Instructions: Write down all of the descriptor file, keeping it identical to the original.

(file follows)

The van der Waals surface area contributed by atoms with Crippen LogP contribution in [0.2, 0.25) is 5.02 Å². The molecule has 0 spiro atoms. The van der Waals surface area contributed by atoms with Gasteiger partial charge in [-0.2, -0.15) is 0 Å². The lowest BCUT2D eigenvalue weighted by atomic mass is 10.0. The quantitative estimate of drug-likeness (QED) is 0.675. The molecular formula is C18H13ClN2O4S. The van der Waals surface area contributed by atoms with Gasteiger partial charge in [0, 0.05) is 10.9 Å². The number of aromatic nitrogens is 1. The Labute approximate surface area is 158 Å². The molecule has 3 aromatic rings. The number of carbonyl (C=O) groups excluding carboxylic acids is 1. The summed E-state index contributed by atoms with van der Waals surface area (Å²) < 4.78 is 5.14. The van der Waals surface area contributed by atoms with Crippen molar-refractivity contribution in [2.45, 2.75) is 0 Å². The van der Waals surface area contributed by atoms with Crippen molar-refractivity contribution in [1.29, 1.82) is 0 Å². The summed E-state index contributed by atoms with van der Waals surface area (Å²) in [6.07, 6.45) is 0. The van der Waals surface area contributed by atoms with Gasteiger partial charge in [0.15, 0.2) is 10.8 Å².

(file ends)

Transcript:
The van der Waals surface area contributed by atoms with Crippen LogP contribution in [0.2, 0.25) is 5.02 Å². The molecule has 0 spiro atoms. The van der Waals surface area contributed by atoms with Gasteiger partial charge in [-0.2, -0.15) is 0 Å². The lowest BCUT2D eigenvalue weighted by atomic mass is 10.0. The quantitative estimate of drug-likeness (QED) is 0.675. The molecular formula is C18H13ClN2O4S. The van der Waals surface area contributed by atoms with Gasteiger partial charge in [0, 0.05) is 10.9 Å². The number of aromatic nitrogens is 1. The Labute approximate surface area is 158 Å². The molecule has 3 aromatic rings. The number of carbonyl (C=O) groups excluding carboxylic acids is 1. The summed E-state index contributed by atoms with van der Waals surface area (Å²) < 4.78 is 5.14. The van der Waals surface area contributed by atoms with Crippen molar-refractivity contribution in [2.45, 2.75) is 0 Å². The van der Waals surface area contributed by atoms with Crippen molar-refractivity contribution in [1.29, 1.82) is 0 Å². The summed E-state index contributed by atoms with van der Waals surface area (Å²) in [6.07, 6.45) is 0. The van der Waals surface area contributed by atoms with Gasteiger partial charge in [0.15, 0.2) is 10.8 Å².